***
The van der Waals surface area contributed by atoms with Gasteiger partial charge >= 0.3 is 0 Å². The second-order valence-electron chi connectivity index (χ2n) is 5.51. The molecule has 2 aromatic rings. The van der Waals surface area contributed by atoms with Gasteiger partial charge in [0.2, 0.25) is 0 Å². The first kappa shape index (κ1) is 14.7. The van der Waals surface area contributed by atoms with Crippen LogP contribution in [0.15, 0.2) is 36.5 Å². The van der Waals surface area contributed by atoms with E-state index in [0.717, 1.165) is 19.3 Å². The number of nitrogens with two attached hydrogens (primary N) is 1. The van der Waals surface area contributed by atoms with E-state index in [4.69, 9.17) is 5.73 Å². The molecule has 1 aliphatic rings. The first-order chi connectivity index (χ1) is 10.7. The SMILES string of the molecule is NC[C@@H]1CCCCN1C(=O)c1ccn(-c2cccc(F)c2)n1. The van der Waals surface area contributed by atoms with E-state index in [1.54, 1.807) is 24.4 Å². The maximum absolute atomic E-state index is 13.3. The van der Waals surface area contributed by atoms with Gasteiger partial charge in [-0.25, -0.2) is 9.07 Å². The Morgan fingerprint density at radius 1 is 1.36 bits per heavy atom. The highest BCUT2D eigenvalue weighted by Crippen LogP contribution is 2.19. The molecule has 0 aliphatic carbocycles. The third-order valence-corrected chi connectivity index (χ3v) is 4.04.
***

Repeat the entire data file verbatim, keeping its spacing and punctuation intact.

The van der Waals surface area contributed by atoms with Gasteiger partial charge >= 0.3 is 0 Å². The second-order valence-electron chi connectivity index (χ2n) is 5.51. The molecule has 2 aromatic rings. The van der Waals surface area contributed by atoms with Gasteiger partial charge in [0.2, 0.25) is 0 Å². The first kappa shape index (κ1) is 14.7. The van der Waals surface area contributed by atoms with Crippen LogP contribution in [0.15, 0.2) is 36.5 Å². The van der Waals surface area contributed by atoms with E-state index in [0.717, 1.165) is 19.3 Å². The number of nitrogens with two attached hydrogens (primary N) is 1. The van der Waals surface area contributed by atoms with E-state index in [4.69, 9.17) is 5.73 Å². The molecule has 1 aliphatic rings. The first-order chi connectivity index (χ1) is 10.7. The SMILES string of the molecule is NC[C@@H]1CCCCN1C(=O)c1ccn(-c2cccc(F)c2)n1. The van der Waals surface area contributed by atoms with E-state index in [1.54, 1.807) is 24.4 Å². The maximum absolute atomic E-state index is 13.3. The van der Waals surface area contributed by atoms with Gasteiger partial charge in [-0.25, -0.2) is 9.07 Å². The Morgan fingerprint density at radius 1 is 1.36 bits per heavy atom. The highest BCUT2D eigenvalue weighted by Crippen LogP contribution is 2.19. The molecule has 0 aliphatic carbocycles. The third-order valence-corrected chi connectivity index (χ3v) is 4.04.